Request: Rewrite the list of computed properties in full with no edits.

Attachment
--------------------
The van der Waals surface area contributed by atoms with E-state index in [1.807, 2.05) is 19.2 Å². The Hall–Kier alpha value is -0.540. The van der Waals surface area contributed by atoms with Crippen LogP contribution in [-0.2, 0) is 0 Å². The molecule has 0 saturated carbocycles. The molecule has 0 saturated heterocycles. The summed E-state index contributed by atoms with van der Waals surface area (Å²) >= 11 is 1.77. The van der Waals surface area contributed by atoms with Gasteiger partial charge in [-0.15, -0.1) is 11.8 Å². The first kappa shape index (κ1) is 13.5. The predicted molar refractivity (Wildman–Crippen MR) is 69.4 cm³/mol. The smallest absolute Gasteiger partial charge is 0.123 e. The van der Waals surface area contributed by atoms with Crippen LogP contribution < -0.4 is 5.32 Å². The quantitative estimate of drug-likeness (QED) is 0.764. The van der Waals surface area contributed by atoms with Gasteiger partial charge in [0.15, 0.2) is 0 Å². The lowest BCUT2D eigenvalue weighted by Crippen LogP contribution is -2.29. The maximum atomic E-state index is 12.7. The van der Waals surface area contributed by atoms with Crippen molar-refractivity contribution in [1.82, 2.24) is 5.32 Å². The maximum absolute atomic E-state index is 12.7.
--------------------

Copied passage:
The van der Waals surface area contributed by atoms with E-state index in [1.807, 2.05) is 19.2 Å². The Hall–Kier alpha value is -0.540. The van der Waals surface area contributed by atoms with Crippen LogP contribution in [-0.2, 0) is 0 Å². The molecule has 0 saturated carbocycles. The molecule has 0 saturated heterocycles. The summed E-state index contributed by atoms with van der Waals surface area (Å²) >= 11 is 1.77. The van der Waals surface area contributed by atoms with Gasteiger partial charge in [-0.15, -0.1) is 11.8 Å². The first kappa shape index (κ1) is 13.5. The predicted molar refractivity (Wildman–Crippen MR) is 69.4 cm³/mol. The smallest absolute Gasteiger partial charge is 0.123 e. The van der Waals surface area contributed by atoms with Crippen LogP contribution < -0.4 is 5.32 Å². The quantitative estimate of drug-likeness (QED) is 0.764. The van der Waals surface area contributed by atoms with Gasteiger partial charge in [0.15, 0.2) is 0 Å². The lowest BCUT2D eigenvalue weighted by Crippen LogP contribution is -2.29. The maximum atomic E-state index is 12.7. The van der Waals surface area contributed by atoms with Crippen molar-refractivity contribution in [1.82, 2.24) is 5.32 Å². The maximum absolute atomic E-state index is 12.7.